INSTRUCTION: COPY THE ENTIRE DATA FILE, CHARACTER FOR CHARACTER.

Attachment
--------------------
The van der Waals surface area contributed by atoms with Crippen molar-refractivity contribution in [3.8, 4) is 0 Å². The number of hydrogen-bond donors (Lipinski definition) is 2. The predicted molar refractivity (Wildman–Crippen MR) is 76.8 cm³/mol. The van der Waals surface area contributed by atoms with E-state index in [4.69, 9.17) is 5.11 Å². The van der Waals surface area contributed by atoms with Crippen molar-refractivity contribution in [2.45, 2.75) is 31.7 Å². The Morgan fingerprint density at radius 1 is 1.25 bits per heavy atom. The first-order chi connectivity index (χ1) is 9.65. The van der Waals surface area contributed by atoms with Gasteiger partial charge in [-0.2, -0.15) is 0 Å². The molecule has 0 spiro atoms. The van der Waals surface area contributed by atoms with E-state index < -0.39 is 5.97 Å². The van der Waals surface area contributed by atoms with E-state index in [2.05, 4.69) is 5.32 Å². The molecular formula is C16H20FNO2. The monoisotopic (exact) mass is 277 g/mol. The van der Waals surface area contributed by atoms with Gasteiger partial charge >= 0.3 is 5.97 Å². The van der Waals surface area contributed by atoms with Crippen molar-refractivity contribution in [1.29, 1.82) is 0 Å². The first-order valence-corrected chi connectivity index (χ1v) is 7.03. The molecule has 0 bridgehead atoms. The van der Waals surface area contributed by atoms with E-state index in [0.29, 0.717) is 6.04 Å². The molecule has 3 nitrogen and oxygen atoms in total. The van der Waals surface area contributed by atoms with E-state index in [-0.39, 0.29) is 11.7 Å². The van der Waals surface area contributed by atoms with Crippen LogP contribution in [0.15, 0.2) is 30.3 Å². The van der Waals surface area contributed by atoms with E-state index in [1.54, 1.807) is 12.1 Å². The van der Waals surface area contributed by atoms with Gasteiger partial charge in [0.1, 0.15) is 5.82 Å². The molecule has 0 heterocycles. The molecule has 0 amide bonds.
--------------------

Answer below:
The van der Waals surface area contributed by atoms with Crippen molar-refractivity contribution in [3.8, 4) is 0 Å². The number of hydrogen-bond donors (Lipinski definition) is 2. The predicted molar refractivity (Wildman–Crippen MR) is 76.8 cm³/mol. The van der Waals surface area contributed by atoms with E-state index in [4.69, 9.17) is 5.11 Å². The van der Waals surface area contributed by atoms with Crippen molar-refractivity contribution in [2.45, 2.75) is 31.7 Å². The Morgan fingerprint density at radius 1 is 1.25 bits per heavy atom. The first-order chi connectivity index (χ1) is 9.65. The van der Waals surface area contributed by atoms with Gasteiger partial charge in [-0.2, -0.15) is 0 Å². The molecule has 0 spiro atoms. The van der Waals surface area contributed by atoms with E-state index < -0.39 is 5.97 Å². The van der Waals surface area contributed by atoms with E-state index in [2.05, 4.69) is 5.32 Å². The molecular formula is C16H20FNO2. The monoisotopic (exact) mass is 277 g/mol. The van der Waals surface area contributed by atoms with Gasteiger partial charge >= 0.3 is 5.97 Å². The van der Waals surface area contributed by atoms with Crippen molar-refractivity contribution in [1.29, 1.82) is 0 Å². The first-order valence-corrected chi connectivity index (χ1v) is 7.03. The molecule has 0 bridgehead atoms. The van der Waals surface area contributed by atoms with E-state index in [0.29, 0.717) is 6.04 Å². The molecule has 3 nitrogen and oxygen atoms in total. The van der Waals surface area contributed by atoms with E-state index in [-0.39, 0.29) is 11.7 Å². The van der Waals surface area contributed by atoms with Crippen LogP contribution in [0.15, 0.2) is 30.3 Å². The van der Waals surface area contributed by atoms with E-state index in [1.54, 1.807) is 12.1 Å². The van der Waals surface area contributed by atoms with Gasteiger partial charge in [0.1, 0.15) is 5.82 Å². The molecule has 0 heterocycles. The molecule has 0 amide bonds.